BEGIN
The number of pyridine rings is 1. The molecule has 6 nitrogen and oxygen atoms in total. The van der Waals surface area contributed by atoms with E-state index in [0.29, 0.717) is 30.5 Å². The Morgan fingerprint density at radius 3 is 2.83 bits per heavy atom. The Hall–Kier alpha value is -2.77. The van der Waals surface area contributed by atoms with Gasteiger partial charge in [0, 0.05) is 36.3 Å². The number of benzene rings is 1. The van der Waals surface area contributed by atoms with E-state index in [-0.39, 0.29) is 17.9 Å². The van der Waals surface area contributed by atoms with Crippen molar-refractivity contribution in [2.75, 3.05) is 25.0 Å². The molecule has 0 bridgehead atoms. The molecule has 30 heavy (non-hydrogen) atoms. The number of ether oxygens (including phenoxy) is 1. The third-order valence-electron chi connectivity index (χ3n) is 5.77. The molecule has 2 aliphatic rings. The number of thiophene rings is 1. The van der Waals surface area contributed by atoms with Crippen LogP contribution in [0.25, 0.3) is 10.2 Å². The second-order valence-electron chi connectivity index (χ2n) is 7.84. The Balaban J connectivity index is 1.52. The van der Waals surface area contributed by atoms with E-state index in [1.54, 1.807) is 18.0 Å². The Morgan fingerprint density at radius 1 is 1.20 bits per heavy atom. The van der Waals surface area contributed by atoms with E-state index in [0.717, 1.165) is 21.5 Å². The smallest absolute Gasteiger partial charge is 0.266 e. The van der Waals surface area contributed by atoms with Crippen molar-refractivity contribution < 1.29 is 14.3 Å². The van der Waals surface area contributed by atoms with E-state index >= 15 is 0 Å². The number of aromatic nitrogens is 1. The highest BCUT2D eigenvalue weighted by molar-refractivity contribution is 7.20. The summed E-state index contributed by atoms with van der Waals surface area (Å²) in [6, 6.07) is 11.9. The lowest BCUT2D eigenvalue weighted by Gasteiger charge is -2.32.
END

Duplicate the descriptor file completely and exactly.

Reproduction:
The number of pyridine rings is 1. The molecule has 6 nitrogen and oxygen atoms in total. The van der Waals surface area contributed by atoms with E-state index in [0.29, 0.717) is 30.5 Å². The Morgan fingerprint density at radius 3 is 2.83 bits per heavy atom. The Hall–Kier alpha value is -2.77. The van der Waals surface area contributed by atoms with Gasteiger partial charge in [0, 0.05) is 36.3 Å². The number of benzene rings is 1. The van der Waals surface area contributed by atoms with E-state index in [-0.39, 0.29) is 17.9 Å². The van der Waals surface area contributed by atoms with Crippen molar-refractivity contribution in [2.75, 3.05) is 25.0 Å². The molecule has 0 bridgehead atoms. The molecule has 30 heavy (non-hydrogen) atoms. The number of ether oxygens (including phenoxy) is 1. The third-order valence-electron chi connectivity index (χ3n) is 5.77. The molecule has 2 aliphatic rings. The number of thiophene rings is 1. The van der Waals surface area contributed by atoms with Crippen LogP contribution in [0.25, 0.3) is 10.2 Å². The second-order valence-electron chi connectivity index (χ2n) is 7.84. The Balaban J connectivity index is 1.52. The van der Waals surface area contributed by atoms with E-state index in [1.54, 1.807) is 18.0 Å². The Morgan fingerprint density at radius 1 is 1.20 bits per heavy atom. The van der Waals surface area contributed by atoms with E-state index in [0.717, 1.165) is 21.5 Å². The smallest absolute Gasteiger partial charge is 0.266 e. The van der Waals surface area contributed by atoms with Crippen molar-refractivity contribution < 1.29 is 14.3 Å². The van der Waals surface area contributed by atoms with E-state index >= 15 is 0 Å². The number of aromatic nitrogens is 1. The highest BCUT2D eigenvalue weighted by molar-refractivity contribution is 7.20. The summed E-state index contributed by atoms with van der Waals surface area (Å²) in [6, 6.07) is 11.9. The lowest BCUT2D eigenvalue weighted by Gasteiger charge is -2.32.